Carly Fiorina is campaigning for the Republican presidential nomination in New Hampshire this week.
On Wednesday Fiorina spent the morning touring the manufacturing company Cirtronics, a business that makes products such as circuit boards and airport screening devices.
The former CEO of Hewlett Packard walked around the facility sounding both like a candidate and a corporate veteran– greeting nearly every employee she with a blend of small talk and business. But what makes this company a handy campaign backdrop for Fiorina – is that its story mirrors her own.
“Here is something different, a woman who started as a secretary and rose to become CEO of a Fortune 500 company Hewlett Packard – that’s different," Geradine Ferlins, the President of Cirtronics said while introducing Fiorina to a room of more than one hundred of her workers.
Cirtronics, which opened back in 1979, was and still is headed by Ferlins, a woman who started out as a social worker to later be offered the chance to lead her own company from the bottom up. An opportunity, she said, which was given to her by her former boss after he sold his company.
A similar leap of faith, Fiorina said, was also taken on her. “I think that is actually the story of America, honestly. Where we know there are people with all kinds of potential and all kinds of God given gifts and what they need is someone to take a chance on them,” she told the crowd Wednesday.
And this very idea – is what Fiorina is basing her campaign on. “Unlocking potential” she calls it. “If someone merits supports and the opportunity. It is our job to give it to them if we possibly can,” said Bob McCray, who saw something in his employee Ferlins three decades ago – and acted.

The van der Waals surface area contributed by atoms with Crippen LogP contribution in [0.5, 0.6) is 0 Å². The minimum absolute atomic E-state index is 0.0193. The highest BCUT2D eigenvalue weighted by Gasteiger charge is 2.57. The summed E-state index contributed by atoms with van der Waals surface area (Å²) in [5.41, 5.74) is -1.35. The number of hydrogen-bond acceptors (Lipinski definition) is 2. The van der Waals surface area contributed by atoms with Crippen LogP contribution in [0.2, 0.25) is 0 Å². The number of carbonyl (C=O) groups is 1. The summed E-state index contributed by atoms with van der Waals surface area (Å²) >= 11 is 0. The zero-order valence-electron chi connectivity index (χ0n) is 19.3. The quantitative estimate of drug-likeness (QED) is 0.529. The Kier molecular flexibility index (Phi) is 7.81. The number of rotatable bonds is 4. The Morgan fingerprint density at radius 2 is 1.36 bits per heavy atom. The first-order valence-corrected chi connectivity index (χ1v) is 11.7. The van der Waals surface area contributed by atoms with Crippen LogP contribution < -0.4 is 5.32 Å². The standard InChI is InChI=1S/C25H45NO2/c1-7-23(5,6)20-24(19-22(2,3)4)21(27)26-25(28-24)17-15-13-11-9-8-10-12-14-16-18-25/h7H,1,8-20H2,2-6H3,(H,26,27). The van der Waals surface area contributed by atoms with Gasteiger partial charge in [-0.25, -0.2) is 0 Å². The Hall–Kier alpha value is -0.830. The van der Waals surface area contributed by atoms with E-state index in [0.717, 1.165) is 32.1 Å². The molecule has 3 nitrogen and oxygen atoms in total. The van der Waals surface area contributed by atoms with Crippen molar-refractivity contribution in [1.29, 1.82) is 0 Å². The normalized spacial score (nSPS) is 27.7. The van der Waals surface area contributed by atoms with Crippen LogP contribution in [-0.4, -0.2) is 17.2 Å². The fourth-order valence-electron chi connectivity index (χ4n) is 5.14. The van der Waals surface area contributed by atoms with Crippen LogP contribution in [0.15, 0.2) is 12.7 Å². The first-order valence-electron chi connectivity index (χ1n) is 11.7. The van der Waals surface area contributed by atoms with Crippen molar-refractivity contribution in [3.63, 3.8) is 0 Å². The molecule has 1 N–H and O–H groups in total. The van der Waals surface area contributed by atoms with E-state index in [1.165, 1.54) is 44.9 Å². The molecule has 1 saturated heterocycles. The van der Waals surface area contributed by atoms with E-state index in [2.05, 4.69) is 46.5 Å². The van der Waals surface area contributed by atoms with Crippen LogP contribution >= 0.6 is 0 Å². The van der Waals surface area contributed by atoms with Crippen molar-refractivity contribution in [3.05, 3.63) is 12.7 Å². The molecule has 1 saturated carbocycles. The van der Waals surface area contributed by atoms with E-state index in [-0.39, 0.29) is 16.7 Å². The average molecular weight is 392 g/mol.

Fiorina says most executives don’t do this, adding that those in power have become too comfortable with the status quo.
“I think we are at a pivotal point because too many peoples’ potential isn’t being realized, we are crushing possibilities for too many people.”
She points to the country’s federal assistance programs, which she says foster dependence.
“We tangle them up in these programs of dependence and instead of asking them to move forward with their lives, we discourage them from doing so.”
Ferlins said when she met Fiorina two years ago, she never thought she would be supporting her for the presidency, but like someone told her once, "dream big."
Fiorina has never held political office. Back in 2010 she ran for a California Senate seat, but lost by ten points.
Many, such as one worker at Cirtronics who attended Fiorina's talk, question whether her story is enough to run on. “It’s great about your past and words of wisdom, and motivational, but we didn’t hear much about what you would do as President of the United States,” she said during Fiorina's Q&A.
But Fiorina says her lack of political experience is a strength rather than a weakness.